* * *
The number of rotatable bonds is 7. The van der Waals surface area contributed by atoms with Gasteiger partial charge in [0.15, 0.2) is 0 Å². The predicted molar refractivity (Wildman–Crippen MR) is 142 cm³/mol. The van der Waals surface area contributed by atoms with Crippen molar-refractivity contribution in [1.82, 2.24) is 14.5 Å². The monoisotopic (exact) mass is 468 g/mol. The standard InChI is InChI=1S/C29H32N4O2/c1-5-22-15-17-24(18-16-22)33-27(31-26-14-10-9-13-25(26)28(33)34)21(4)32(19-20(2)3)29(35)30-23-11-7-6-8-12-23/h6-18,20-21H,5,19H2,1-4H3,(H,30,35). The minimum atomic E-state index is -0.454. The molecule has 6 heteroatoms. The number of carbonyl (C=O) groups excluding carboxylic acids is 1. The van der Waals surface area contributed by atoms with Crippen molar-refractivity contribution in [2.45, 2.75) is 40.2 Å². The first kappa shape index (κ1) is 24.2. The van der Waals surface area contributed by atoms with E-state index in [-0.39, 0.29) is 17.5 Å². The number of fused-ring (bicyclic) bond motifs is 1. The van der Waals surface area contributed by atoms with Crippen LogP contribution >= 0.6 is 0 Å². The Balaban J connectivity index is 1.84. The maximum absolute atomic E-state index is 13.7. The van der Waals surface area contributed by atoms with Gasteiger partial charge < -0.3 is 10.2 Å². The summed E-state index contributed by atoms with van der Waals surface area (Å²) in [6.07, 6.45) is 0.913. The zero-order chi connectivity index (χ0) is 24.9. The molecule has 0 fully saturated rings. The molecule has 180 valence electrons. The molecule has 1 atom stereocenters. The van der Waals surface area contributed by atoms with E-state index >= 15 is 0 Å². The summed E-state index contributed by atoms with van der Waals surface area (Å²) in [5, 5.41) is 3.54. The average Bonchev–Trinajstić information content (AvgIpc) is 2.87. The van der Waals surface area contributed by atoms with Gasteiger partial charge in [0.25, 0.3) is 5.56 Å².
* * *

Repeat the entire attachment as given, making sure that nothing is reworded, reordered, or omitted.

The number of rotatable bonds is 7. The van der Waals surface area contributed by atoms with Gasteiger partial charge in [0.15, 0.2) is 0 Å². The predicted molar refractivity (Wildman–Crippen MR) is 142 cm³/mol. The van der Waals surface area contributed by atoms with Crippen molar-refractivity contribution in [1.82, 2.24) is 14.5 Å². The monoisotopic (exact) mass is 468 g/mol. The standard InChI is InChI=1S/C29H32N4O2/c1-5-22-15-17-24(18-16-22)33-27(31-26-14-10-9-13-25(26)28(33)34)21(4)32(19-20(2)3)29(35)30-23-11-7-6-8-12-23/h6-18,20-21H,5,19H2,1-4H3,(H,30,35). The minimum atomic E-state index is -0.454. The molecule has 6 heteroatoms. The number of carbonyl (C=O) groups excluding carboxylic acids is 1. The van der Waals surface area contributed by atoms with Crippen molar-refractivity contribution in [2.45, 2.75) is 40.2 Å². The first kappa shape index (κ1) is 24.2. The van der Waals surface area contributed by atoms with E-state index in [-0.39, 0.29) is 17.5 Å². The number of fused-ring (bicyclic) bond motifs is 1. The van der Waals surface area contributed by atoms with Crippen LogP contribution >= 0.6 is 0 Å². The Balaban J connectivity index is 1.84. The maximum absolute atomic E-state index is 13.7. The van der Waals surface area contributed by atoms with Gasteiger partial charge < -0.3 is 10.2 Å². The summed E-state index contributed by atoms with van der Waals surface area (Å²) in [6.07, 6.45) is 0.913. The zero-order chi connectivity index (χ0) is 24.9. The molecule has 0 fully saturated rings. The molecule has 180 valence electrons. The molecule has 1 atom stereocenters. The van der Waals surface area contributed by atoms with E-state index >= 15 is 0 Å². The summed E-state index contributed by atoms with van der Waals surface area (Å²) in [5, 5.41) is 3.54. The average Bonchev–Trinajstić information content (AvgIpc) is 2.87. The van der Waals surface area contributed by atoms with Gasteiger partial charge in [0.25, 0.3) is 5.56 Å².